Earlier this month I wrote about Antidetect, a commercial tool designed to help thieves evade fraud detection schemes employed by many e-commerce companies. That piece walked readers through a sales video for Antidetect showing the software being used to buy products online with stolen credit cards. Today, we’ll take a closer look at clues to a possible real-life identity of this tool’s creator.
The author of Antidetect uses the nickname “Byte Catcher,” and advertises on several crime forums that he can be reached at the ICQ address 737084, and at the jabber instant messaging handles “firstname.lastname@example.org” and “email@example.com”. His software is for sale at antidetect[dot]net and antidetect[dot]org.
Searching on that ICQ number turns up a post on a Russian forum from 2006, wherein a fifth-year computer science student posting under the name “pavelvladimirovich” says he is looking for a job and that he can be reached at the following contact points:
Skype name: pavelvladimirovich1
According to a reverse WHOIS lookup ordered from Domaintools.com, that email address is the same one used to register the aforementioned antidetect[dot]org, as well as antifraud[dot]biz and hwidspoofer[dot]com (HWID is short for hardware identification, a common method that software makers use to ensure a given program license can only be used on one computer).
These were quite recent registrations (mid-2014), but that firstname.lastname@example.org email also was used to register domains in 2007, including allfreelance[dot]org and a domain called casinohackers[dot]com. Interestingly, one of the main uses that Byte Catcher advertises for his Antidetect software is to help beat fraud detection mechanisms used by online casinos. As we can see from this page at archive.org, a subsection of casinohackers.com was at one time dedicated to advertising Antidetect Patch — a version that comes with its own virtual machine.
That ICQ number is tied to a user named “collisionsoftware” at the Russian cybercrime forum antichat[dot]ru, in which the seller is advertising software that routes the user’s Internet connection through hacked PCs. He directs interested buyers to the web site cn[dot]viamk[dot]com, which is no longer online. But an archived version of that page at archive.org shows the same “collision” name and the words “freelance team.” The contact form on this site also lists the above-referenced ICQ number and email email@example.com, and even includes a résumé of the site’s owner.
Another domain connected to that antichat profile is cnsoft[dot]ru, the now defunct domain for Collision Software, which bills itself as a firm that can be hired to write software. The homepage lists the same ICQ number (737084).
The ICQ.com profile page for that number includes links to accounts on Russian fraud forums that are all named “Mysterious Killer.” In one of those accounts, on the fraud forum exploit[dot]in, Mysterious Killer lists the same Jabber and ICQ addresses, and offers a variety of services, including a tool to mass-check PayPal account credentials, as well as a full instructional course on click-fraud.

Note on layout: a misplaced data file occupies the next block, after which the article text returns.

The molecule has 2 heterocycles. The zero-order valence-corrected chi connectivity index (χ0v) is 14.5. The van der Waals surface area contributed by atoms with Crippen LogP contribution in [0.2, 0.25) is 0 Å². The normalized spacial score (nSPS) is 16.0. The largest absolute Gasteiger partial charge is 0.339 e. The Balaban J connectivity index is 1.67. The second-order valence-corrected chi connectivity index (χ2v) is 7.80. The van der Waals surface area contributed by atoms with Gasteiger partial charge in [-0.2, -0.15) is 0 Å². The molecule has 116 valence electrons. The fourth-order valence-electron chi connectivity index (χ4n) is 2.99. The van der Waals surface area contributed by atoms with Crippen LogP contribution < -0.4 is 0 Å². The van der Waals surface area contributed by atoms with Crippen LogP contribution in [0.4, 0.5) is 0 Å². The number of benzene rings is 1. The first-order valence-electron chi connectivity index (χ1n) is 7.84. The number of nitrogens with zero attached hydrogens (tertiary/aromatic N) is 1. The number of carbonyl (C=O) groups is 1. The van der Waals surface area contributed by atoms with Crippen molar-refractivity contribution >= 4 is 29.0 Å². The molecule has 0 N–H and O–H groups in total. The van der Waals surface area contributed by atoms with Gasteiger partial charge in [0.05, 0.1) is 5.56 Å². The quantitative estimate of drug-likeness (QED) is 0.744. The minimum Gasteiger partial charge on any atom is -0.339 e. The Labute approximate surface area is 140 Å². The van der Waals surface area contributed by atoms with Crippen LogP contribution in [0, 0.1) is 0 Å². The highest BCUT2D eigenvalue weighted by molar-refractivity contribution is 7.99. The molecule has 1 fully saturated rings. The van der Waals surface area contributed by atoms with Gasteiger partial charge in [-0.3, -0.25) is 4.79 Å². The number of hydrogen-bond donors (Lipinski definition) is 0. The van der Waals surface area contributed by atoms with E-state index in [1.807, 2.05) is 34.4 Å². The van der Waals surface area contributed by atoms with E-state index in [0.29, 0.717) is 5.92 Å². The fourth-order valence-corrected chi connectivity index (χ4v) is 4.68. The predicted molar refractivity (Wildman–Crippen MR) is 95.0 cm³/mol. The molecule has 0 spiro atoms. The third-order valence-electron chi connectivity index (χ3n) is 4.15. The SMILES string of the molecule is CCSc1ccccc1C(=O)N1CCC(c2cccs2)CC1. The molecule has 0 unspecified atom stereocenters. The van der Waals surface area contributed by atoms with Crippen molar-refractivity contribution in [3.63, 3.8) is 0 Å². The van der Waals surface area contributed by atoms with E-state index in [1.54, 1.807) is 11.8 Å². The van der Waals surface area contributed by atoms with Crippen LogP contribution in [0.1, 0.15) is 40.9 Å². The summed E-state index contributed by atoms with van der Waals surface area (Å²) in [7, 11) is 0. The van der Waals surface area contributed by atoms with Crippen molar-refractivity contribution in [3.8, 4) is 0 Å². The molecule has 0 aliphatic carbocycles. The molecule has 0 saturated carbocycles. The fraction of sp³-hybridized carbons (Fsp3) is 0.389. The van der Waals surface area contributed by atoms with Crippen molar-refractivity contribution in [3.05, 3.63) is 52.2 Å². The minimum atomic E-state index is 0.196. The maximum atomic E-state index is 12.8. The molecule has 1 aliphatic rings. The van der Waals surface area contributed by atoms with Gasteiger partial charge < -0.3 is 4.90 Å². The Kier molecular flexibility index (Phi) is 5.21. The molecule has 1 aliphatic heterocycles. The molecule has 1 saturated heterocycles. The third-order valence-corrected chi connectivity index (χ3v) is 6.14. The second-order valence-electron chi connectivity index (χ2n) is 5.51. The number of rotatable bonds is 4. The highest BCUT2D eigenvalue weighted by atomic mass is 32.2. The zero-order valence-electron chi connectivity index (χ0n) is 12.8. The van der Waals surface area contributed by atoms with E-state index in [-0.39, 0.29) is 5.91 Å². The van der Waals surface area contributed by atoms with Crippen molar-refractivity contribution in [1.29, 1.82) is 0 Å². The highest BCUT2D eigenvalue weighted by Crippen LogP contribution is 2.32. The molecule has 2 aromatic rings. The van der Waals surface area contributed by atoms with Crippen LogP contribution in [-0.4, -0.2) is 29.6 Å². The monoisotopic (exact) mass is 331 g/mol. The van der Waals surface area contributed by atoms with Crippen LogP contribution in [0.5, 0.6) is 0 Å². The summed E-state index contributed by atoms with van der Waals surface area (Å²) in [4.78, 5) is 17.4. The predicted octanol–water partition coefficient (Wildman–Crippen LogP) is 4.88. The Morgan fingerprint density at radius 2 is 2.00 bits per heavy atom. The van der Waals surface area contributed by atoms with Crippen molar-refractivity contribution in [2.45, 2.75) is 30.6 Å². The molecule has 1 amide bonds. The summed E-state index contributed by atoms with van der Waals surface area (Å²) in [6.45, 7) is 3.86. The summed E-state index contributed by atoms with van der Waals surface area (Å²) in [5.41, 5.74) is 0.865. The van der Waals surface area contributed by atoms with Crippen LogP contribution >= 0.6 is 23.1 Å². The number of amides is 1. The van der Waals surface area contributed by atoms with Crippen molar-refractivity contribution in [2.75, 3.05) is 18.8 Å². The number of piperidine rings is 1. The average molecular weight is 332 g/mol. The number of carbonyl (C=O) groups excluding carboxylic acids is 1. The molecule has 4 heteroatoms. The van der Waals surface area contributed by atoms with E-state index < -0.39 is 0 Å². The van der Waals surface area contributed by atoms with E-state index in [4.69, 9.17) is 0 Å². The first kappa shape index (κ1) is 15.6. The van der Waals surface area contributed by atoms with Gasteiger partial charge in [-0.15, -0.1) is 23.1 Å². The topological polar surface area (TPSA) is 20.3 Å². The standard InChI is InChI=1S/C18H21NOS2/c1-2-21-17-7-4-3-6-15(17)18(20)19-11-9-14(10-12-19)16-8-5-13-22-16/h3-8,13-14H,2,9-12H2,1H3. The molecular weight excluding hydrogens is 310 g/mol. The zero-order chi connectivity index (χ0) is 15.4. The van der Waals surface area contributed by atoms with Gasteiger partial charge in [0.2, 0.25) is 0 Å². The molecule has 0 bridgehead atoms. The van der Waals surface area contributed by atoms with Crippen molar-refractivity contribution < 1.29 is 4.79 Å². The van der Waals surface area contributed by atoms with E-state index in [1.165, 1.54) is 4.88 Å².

Both antifraud[dot]biz and allfreelance[dot]org were originally registered by an individual in Kaliningrad, Russia named Pavel V. Golub. Note that this name matches the initials in the email address firstname.lastname@example.org. KrebsOnSecurity has yet to receive a response to inquiries sent to that email and to the above-referenced Skype profile. Update, 1:05 p.m.: Pavel replied to my email, denying that he produced the video selling his software. “My software was cracked few years ago and then it as spreaded, selled by other people,” he wrote. Meanwhile, someone has started deleting photos and other items linked in this story.
A little searching turns up this profile on Russian social networking giant Odnoklassniki.ru for one Pavel Golub, a 29-year-old male from Koenig, Russia. Written in Russian as “Кениг,” this is Russian slang for Kaliningrad and refers to the city’s previous German name.
One of Pavel’s five friends on Odnoklassniki is 27-year-old Vera Golub, also of Kaliningrad. A search of “Vera Golub, Kaliningrad” on vkontakte.com — Russia’s version of Facebook — reveals a vk.com group in Kaliningrad about artificial fingernails that has two contacts: Vera Ivanova (referred to as “master” in this group), and Pavel Vladimirovich (listed as “husband”).
The Vkontakte profile linked to Pavel’s name on that group has been deleted, but “Vera Ivanova” is the same face as Vera Golub from Pavel’s Odnoklassniki profile.
A profile of one of Vera’s friends – one Natalia Kulikova – shows some photos of Pavel from 2009, where he’s tagged as “Pavel Vladimirovich” and with the link to Pavel’s deleted Vkontakte profile. Also, it shows his previous car, which appears to be a Mitsubishi Galant.
A search on the phone number “79527997034,” referenced in the WHOIS site registration records for Pavel’s domains — antifraud[dot]biz and hwidspoofer[dot]com — turns up a listing on a popular auto sales Web site wherein the seller (from Kaliningrad) is offering a 2002 Mitsubishi Galant. That same seller sold a 2002 BMW last year.
On one level, it’s amusing that a guy who sells software to help Web criminals evade detection is so easily found on the Internet. Then again, as my Breadcrumbs series demonstrates, many individuals involved in writing malware or selling fraud tools either do not care or don’t take too many precautions to hide their identities — probably because they face so little chance of getting into trouble over their activities as long as they remain in Russia.
The above photo of Pavel in his Mitsubishi isn’t such a clear one. Here are a couple more from Kulikova’s Vkontakte pictures.